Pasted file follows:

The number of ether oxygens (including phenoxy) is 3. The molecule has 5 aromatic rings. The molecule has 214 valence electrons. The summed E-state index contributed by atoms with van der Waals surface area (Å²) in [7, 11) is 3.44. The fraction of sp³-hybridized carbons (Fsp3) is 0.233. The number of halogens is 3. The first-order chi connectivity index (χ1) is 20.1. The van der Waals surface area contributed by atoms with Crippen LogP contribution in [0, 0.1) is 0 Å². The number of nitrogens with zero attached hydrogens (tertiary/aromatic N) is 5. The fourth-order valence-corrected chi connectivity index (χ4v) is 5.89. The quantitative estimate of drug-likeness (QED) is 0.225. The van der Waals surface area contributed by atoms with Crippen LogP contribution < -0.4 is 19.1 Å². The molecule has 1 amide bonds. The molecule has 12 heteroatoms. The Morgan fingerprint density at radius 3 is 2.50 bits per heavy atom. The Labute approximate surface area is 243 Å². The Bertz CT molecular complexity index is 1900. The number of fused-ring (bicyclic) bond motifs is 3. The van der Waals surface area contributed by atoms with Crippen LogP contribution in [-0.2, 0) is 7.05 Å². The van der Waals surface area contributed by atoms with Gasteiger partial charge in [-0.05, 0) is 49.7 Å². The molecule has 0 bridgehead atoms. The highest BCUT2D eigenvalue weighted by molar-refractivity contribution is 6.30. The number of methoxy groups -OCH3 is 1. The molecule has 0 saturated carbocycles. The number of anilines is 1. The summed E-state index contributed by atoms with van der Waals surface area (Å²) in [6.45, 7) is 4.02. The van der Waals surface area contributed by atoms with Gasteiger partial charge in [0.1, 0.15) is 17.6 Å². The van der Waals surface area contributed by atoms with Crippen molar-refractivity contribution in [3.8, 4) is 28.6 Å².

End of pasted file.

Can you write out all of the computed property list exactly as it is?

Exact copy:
The number of ether oxygens (including phenoxy) is 3. The molecule has 5 aromatic rings. The molecule has 214 valence electrons. The summed E-state index contributed by atoms with van der Waals surface area (Å²) in [7, 11) is 3.44. The fraction of sp³-hybridized carbons (Fsp3) is 0.233. The number of halogens is 3. The first-order chi connectivity index (χ1) is 20.1. The van der Waals surface area contributed by atoms with Crippen LogP contribution in [0, 0.1) is 0 Å². The number of nitrogens with zero attached hydrogens (tertiary/aromatic N) is 5. The fourth-order valence-corrected chi connectivity index (χ4v) is 5.89. The quantitative estimate of drug-likeness (QED) is 0.225. The van der Waals surface area contributed by atoms with Crippen LogP contribution < -0.4 is 19.1 Å². The molecule has 1 amide bonds. The molecule has 12 heteroatoms. The Morgan fingerprint density at radius 3 is 2.50 bits per heavy atom. The Labute approximate surface area is 243 Å². The Bertz CT molecular complexity index is 1900. The number of fused-ring (bicyclic) bond motifs is 3. The van der Waals surface area contributed by atoms with Crippen LogP contribution in [-0.2, 0) is 7.05 Å². The van der Waals surface area contributed by atoms with Gasteiger partial charge in [-0.05, 0) is 49.7 Å². The molecule has 0 bridgehead atoms. The highest BCUT2D eigenvalue weighted by molar-refractivity contribution is 6.30. The number of methoxy groups -OCH3 is 1. The molecule has 0 saturated carbocycles. The number of anilines is 1. The summed E-state index contributed by atoms with van der Waals surface area (Å²) in [6.45, 7) is 4.02. The van der Waals surface area contributed by atoms with Gasteiger partial charge in [0.1, 0.15) is 17.6 Å². The van der Waals surface area contributed by atoms with Crippen molar-refractivity contribution in [3.8, 4) is 28.6 Å².